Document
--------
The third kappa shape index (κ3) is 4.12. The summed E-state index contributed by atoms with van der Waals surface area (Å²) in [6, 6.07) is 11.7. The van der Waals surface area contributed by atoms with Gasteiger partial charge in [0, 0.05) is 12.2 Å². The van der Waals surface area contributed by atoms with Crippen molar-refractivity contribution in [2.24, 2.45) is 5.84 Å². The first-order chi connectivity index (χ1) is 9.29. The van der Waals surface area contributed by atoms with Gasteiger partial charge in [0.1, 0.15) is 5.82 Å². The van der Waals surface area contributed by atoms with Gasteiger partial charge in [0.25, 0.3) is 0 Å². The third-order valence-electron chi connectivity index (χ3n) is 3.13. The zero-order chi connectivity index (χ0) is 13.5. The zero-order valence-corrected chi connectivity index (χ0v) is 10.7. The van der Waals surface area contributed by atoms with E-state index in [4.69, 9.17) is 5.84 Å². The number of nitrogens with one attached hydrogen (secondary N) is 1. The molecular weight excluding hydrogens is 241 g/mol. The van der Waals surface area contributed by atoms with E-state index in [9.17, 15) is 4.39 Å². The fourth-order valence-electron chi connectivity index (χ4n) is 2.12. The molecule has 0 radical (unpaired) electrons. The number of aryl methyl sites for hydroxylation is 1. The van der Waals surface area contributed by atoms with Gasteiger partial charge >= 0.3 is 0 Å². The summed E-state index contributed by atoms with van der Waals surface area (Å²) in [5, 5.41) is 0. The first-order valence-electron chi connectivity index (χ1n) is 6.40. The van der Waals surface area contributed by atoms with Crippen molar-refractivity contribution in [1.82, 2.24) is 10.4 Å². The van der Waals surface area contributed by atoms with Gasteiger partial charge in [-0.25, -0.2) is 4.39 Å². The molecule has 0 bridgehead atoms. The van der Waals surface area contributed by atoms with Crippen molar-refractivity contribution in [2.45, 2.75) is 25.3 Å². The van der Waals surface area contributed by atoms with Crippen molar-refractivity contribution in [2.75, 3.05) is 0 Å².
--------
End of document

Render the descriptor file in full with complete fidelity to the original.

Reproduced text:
The third kappa shape index (κ3) is 4.12. The summed E-state index contributed by atoms with van der Waals surface area (Å²) in [6, 6.07) is 11.7. The van der Waals surface area contributed by atoms with Gasteiger partial charge in [0, 0.05) is 12.2 Å². The van der Waals surface area contributed by atoms with Crippen molar-refractivity contribution in [2.24, 2.45) is 5.84 Å². The first-order chi connectivity index (χ1) is 9.29. The van der Waals surface area contributed by atoms with Gasteiger partial charge in [0.1, 0.15) is 5.82 Å². The van der Waals surface area contributed by atoms with Gasteiger partial charge in [0.25, 0.3) is 0 Å². The third-order valence-electron chi connectivity index (χ3n) is 3.13. The zero-order chi connectivity index (χ0) is 13.5. The zero-order valence-corrected chi connectivity index (χ0v) is 10.7. The van der Waals surface area contributed by atoms with E-state index in [4.69, 9.17) is 5.84 Å². The number of nitrogens with one attached hydrogen (secondary N) is 1. The molecular weight excluding hydrogens is 241 g/mol. The van der Waals surface area contributed by atoms with E-state index in [9.17, 15) is 4.39 Å². The fourth-order valence-electron chi connectivity index (χ4n) is 2.12. The molecule has 0 radical (unpaired) electrons. The number of aryl methyl sites for hydroxylation is 1. The van der Waals surface area contributed by atoms with Gasteiger partial charge >= 0.3 is 0 Å². The summed E-state index contributed by atoms with van der Waals surface area (Å²) in [5, 5.41) is 0. The first-order valence-electron chi connectivity index (χ1n) is 6.40. The van der Waals surface area contributed by atoms with Crippen molar-refractivity contribution in [1.82, 2.24) is 10.4 Å². The van der Waals surface area contributed by atoms with Gasteiger partial charge in [-0.25, -0.2) is 4.39 Å². The molecule has 0 bridgehead atoms. The van der Waals surface area contributed by atoms with Crippen molar-refractivity contribution in [2.45, 2.75) is 25.3 Å². The van der Waals surface area contributed by atoms with Crippen molar-refractivity contribution in [2.75, 3.05) is 0 Å².